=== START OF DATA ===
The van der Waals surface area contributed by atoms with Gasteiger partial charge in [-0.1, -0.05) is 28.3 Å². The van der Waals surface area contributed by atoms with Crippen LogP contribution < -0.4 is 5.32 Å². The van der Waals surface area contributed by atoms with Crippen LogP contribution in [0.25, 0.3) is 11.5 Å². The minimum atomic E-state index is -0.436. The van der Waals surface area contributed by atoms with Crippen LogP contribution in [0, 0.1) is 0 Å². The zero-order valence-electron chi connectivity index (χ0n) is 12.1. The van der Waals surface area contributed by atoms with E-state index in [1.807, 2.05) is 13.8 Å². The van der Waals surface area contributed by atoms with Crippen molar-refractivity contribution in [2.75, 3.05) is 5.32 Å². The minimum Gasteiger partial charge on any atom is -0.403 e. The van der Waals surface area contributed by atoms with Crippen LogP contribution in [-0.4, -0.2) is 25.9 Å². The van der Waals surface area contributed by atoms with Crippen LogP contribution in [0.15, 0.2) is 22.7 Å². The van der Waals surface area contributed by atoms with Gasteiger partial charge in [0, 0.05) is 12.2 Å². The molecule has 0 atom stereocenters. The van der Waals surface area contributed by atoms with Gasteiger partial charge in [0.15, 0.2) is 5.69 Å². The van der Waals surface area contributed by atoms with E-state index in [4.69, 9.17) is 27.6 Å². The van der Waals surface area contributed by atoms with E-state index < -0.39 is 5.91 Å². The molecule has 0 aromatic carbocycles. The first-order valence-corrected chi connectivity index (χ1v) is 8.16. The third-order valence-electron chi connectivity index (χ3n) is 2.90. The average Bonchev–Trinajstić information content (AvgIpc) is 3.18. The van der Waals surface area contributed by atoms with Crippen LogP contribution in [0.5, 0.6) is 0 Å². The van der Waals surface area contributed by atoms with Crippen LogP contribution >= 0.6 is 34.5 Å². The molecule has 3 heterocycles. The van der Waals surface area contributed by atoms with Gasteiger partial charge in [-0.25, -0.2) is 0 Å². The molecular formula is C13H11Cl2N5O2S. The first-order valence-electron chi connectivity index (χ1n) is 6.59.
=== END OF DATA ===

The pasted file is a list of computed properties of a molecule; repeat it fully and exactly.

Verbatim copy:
The van der Waals surface area contributed by atoms with Gasteiger partial charge in [-0.1, -0.05) is 28.3 Å². The van der Waals surface area contributed by atoms with Crippen LogP contribution < -0.4 is 5.32 Å². The van der Waals surface area contributed by atoms with Crippen LogP contribution in [0.25, 0.3) is 11.5 Å². The minimum atomic E-state index is -0.436. The van der Waals surface area contributed by atoms with Crippen LogP contribution in [0, 0.1) is 0 Å². The zero-order valence-electron chi connectivity index (χ0n) is 12.1. The van der Waals surface area contributed by atoms with E-state index in [1.807, 2.05) is 13.8 Å². The van der Waals surface area contributed by atoms with Crippen molar-refractivity contribution in [2.75, 3.05) is 5.32 Å². The minimum Gasteiger partial charge on any atom is -0.403 e. The van der Waals surface area contributed by atoms with Crippen LogP contribution in [-0.4, -0.2) is 25.9 Å². The van der Waals surface area contributed by atoms with Crippen LogP contribution in [0.15, 0.2) is 22.7 Å². The van der Waals surface area contributed by atoms with Gasteiger partial charge in [0, 0.05) is 12.2 Å². The molecule has 0 atom stereocenters. The van der Waals surface area contributed by atoms with Gasteiger partial charge in [0.15, 0.2) is 5.69 Å². The van der Waals surface area contributed by atoms with E-state index in [4.69, 9.17) is 27.6 Å². The van der Waals surface area contributed by atoms with E-state index < -0.39 is 5.91 Å². The molecule has 0 aromatic carbocycles. The first-order valence-corrected chi connectivity index (χ1v) is 8.16. The third-order valence-electron chi connectivity index (χ3n) is 2.90. The average Bonchev–Trinajstić information content (AvgIpc) is 3.18. The van der Waals surface area contributed by atoms with Crippen LogP contribution in [0.5, 0.6) is 0 Å². The van der Waals surface area contributed by atoms with Crippen LogP contribution >= 0.6 is 34.5 Å². The molecule has 3 heterocycles. The van der Waals surface area contributed by atoms with Gasteiger partial charge in [-0.25, -0.2) is 0 Å². The molecular formula is C13H11Cl2N5O2S. The first-order valence-electron chi connectivity index (χ1n) is 6.59.